Revocation of Power of Attorney Legal Forms

Forms which will revoke existing an existing power of attorney whether limited or general.

Revocation forms which revoke an existing Power of Attorney. Revocations include those for health care, general and care of children powers of attorney.

Revoking a Power of Attorney FAQ

What is revoking a Power of Attorney?

When one party (the “Grantor” or “Principal”) has granted another party (the “Attorney-in-Fact” or “Agent”) Power of Attorney, the Grantor often has the power to revoke this power at any time.

Power of Attorney, in and of itself, is to be understood as essentially the power to legally sign one’s name in place of another – impacts a range of rights and decision-making powers, such as the ability to sign checks, authorize real estate purchases, or make medical decisions. Revoking this power, then, means the Grantor is simply taking back the Power of Attorney they’ve temporarily granted to someone else.

Because there are many different types and authorizations associated with Power of Attorney, it’s important to know when and how these powers can be revoked in specific cases.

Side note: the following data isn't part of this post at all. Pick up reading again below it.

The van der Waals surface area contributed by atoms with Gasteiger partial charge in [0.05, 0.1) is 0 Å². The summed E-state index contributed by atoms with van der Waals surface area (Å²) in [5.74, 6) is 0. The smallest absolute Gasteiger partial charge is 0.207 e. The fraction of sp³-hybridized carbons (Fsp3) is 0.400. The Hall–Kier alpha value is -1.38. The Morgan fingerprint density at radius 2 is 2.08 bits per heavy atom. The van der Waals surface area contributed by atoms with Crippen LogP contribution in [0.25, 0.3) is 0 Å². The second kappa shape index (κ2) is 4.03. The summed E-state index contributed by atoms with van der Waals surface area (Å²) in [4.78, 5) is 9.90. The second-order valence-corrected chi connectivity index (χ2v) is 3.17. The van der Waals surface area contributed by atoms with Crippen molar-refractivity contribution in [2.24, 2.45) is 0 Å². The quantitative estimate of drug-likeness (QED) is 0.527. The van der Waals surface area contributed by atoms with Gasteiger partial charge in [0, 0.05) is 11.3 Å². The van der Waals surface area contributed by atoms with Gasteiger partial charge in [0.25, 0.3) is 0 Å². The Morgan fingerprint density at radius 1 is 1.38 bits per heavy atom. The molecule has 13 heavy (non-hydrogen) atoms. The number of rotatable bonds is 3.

When can I revoke a Power of Attorney?

Generally, unless a Power of Attorney has been made irrevocable by specific terms, a Grantor can revoke Power of Attorney at any point. However, Power of Attorney will not necessarily continue without a Grantor’s intercession. There are instances when a Power of Attorney can expire or discontinue due to other factors present in the law and in the original agreement.

Here are some examples of points in which a Power of Attorney may be revoked:

  • Expiration: Once the time-limited terms of the Power of Attorney have expired, the power is automatically revoked from the Agent and given back to the Grantor. The contract that exists between the two will have expired and will no longer be enforceable.
  • Incapacitation or Death: If a Grantor has already given Power of Attorney to the Agent, such as a Power of Attorney for Real Estate Purchase, but suddenly has become incapacitated or even died, the Agent will not retain the Power of Attorney even if the terms have not expired. (Note: when a Grantor’s Power of Attorney continues through incapacitation and ends at death, it is frequently referred to as a Durable Power of Attorney).
  • Invalidation of Contract: If a contract has been deemed invalid or unenforceable – for example, if it has been discovered that one of the parties was not at full mental capacity when signing the contract – the contract would end and the Powers of Attorney would necessarily be revoked.
  • Voluntarily: A Grantor will be able to voluntarily revoke the Power of Attorney by filing a revocation, for which there are usually forms to be filled out.

In essence, if you are the Grantor, you will have a lot of legal recourse to reverse a Power of Attorney and bring it back to yourself.

What is Durable Power of Attorney?